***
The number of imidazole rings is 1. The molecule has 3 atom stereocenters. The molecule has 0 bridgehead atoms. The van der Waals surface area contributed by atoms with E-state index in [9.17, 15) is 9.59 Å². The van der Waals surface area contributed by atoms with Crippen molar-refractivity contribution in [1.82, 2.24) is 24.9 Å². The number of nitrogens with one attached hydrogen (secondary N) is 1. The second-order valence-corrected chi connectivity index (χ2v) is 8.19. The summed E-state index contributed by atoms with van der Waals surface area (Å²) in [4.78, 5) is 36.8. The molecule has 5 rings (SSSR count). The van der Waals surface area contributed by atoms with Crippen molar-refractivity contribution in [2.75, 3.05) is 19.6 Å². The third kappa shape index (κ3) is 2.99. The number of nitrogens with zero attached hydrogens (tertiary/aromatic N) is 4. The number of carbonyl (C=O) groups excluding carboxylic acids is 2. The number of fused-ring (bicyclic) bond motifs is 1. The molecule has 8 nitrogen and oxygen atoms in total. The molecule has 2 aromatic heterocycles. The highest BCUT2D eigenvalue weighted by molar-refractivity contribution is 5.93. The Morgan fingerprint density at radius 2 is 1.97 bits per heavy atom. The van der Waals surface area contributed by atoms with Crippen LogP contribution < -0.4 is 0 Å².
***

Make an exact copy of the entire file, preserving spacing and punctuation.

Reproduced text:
The number of imidazole rings is 1. The molecule has 3 atom stereocenters. The molecule has 0 bridgehead atoms. The van der Waals surface area contributed by atoms with E-state index in [9.17, 15) is 9.59 Å². The van der Waals surface area contributed by atoms with Crippen molar-refractivity contribution in [1.82, 2.24) is 24.9 Å². The number of nitrogens with one attached hydrogen (secondary N) is 1. The second-order valence-corrected chi connectivity index (χ2v) is 8.19. The summed E-state index contributed by atoms with van der Waals surface area (Å²) in [4.78, 5) is 36.8. The molecule has 5 rings (SSSR count). The van der Waals surface area contributed by atoms with Crippen molar-refractivity contribution in [2.75, 3.05) is 19.6 Å². The third kappa shape index (κ3) is 2.99. The number of nitrogens with zero attached hydrogens (tertiary/aromatic N) is 4. The number of carbonyl (C=O) groups excluding carboxylic acids is 2. The number of fused-ring (bicyclic) bond motifs is 1. The molecule has 8 nitrogen and oxygen atoms in total. The molecule has 2 aromatic heterocycles. The highest BCUT2D eigenvalue weighted by molar-refractivity contribution is 5.93. The Morgan fingerprint density at radius 2 is 1.97 bits per heavy atom. The van der Waals surface area contributed by atoms with Crippen LogP contribution < -0.4 is 0 Å².